Julia Churchill, Literary Agent, A.M. Heath Literary Agency

An aspiring author’s heart often sinks at the thought of the slushpile. As a literary agent, how do you view it?

I love the slushpile. It’s where my job starts.

There is a perception that it’s not a positive place, that it’s where books get ignored or auto-rejected, but in my experience, submissions are handled with seriousness and respect. We want to find authors after all.

What does it feel like when you discover a jewel in the slushpile?

Like 25 double espressos. I used to metal detect when I was growing up, and was obsessed with the idea of buried treasure. I still am, it’s just a different type of treasure.

When you’re wading through the slushpile, how important is a cover letter to you and what should it tell you?

I want to know the concept, in broad strokes, and to learn a bit about the main character, have them brought to life with a detail or two, and to understand what the direction of travel is in the story, what’s at stake. When I’m writing a pitch, I try and boil it all down, but include some specificity/detail so it doesn’t sound bland.

Have you ever received any bizarre or gimmicky submissions and what do you think of this? Does it help a manuscript get noticed?

It happens and it’s rarely a good idea. I just want a submission that conforms to our guidelines.

What are the magical ingredients you look for in a manuscript on the slushpile?

Voice, concept, character and story. And something that feels new in some way (how infuriatingly vague!). I come at my submissions with hope and positivity, but if I can’t connect with these in the first few pages, then I’m going to pass.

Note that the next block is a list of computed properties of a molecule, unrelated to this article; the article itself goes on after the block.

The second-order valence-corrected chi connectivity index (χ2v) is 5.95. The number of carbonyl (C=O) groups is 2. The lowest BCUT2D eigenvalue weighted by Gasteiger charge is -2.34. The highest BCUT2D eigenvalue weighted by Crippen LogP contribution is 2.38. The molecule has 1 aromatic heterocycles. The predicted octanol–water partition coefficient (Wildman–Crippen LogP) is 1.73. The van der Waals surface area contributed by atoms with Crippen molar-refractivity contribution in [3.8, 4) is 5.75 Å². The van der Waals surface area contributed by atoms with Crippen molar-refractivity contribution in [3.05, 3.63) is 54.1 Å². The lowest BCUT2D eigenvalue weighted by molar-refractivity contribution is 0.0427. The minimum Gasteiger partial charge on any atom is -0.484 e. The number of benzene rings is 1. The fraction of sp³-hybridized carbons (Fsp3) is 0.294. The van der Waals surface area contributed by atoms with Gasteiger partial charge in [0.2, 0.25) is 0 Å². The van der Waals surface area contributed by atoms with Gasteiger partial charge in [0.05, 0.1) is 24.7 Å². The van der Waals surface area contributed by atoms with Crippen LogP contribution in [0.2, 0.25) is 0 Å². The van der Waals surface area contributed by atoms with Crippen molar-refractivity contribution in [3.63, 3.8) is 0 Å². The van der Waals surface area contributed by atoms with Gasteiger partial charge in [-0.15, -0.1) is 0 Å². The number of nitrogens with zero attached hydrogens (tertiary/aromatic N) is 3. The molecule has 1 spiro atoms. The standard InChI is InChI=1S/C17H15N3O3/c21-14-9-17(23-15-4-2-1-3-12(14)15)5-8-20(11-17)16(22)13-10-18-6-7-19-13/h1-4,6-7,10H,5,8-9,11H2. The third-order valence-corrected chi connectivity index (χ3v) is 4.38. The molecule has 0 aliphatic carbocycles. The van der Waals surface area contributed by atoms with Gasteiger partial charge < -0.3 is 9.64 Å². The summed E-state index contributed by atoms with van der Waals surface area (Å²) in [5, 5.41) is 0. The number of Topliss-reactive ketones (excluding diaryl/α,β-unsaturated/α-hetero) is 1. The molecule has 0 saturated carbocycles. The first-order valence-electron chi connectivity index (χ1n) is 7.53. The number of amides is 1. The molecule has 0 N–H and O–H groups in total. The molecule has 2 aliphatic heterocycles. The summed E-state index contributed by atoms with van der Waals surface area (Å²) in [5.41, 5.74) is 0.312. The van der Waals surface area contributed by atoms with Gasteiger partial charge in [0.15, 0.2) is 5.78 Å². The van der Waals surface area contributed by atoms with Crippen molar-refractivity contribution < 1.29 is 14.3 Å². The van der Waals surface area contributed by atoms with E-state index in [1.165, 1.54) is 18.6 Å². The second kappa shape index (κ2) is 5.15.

I need to get a sense of where the book is pointed.

What advice would you give to an aspiring children’s author preparing to submit a manuscript?

Don’t send out a first draft. The first draft is often to get the story down and work out where you’re going. It’s the self-edit where you pull the focus.

In the world of children’s books at the moment, is there any particular genre publishers are thirsty for or an age range they are keen to target?

I tend not to think too much in terms of trend. There’s so much opportunity in not following them.

Any advice for an author whose work has just been rejected?

I know it’s hard to put your book out in the world. You spend years writing it, and then you send it out and you may get impersonal rejections. When submitting work, be as secretarial and systematic as you can be. Use spreadsheets to stay organised. Don’t take it personally. I reject books I know may be publishable for lots of reasons. If you’ve done the best possible job you can in writing the book, then do the best possible job you can in submitting it.

Maybe the book you’re submitting isn’t publishable, or maybe it’s the fiftieth agent that you submit to who will love it and help you, or maybe you’ll get some great feedback along the way. Everyone gets rejected. Write for the love of getting better.

What is the most important thing a writer can do to improve their chances of being the ‘buried treasure’ and finding an agent via the slushpile?

Keep going.

For more information, visit: www.amheath.com

Follow Julia on Twitter: @juliachurchill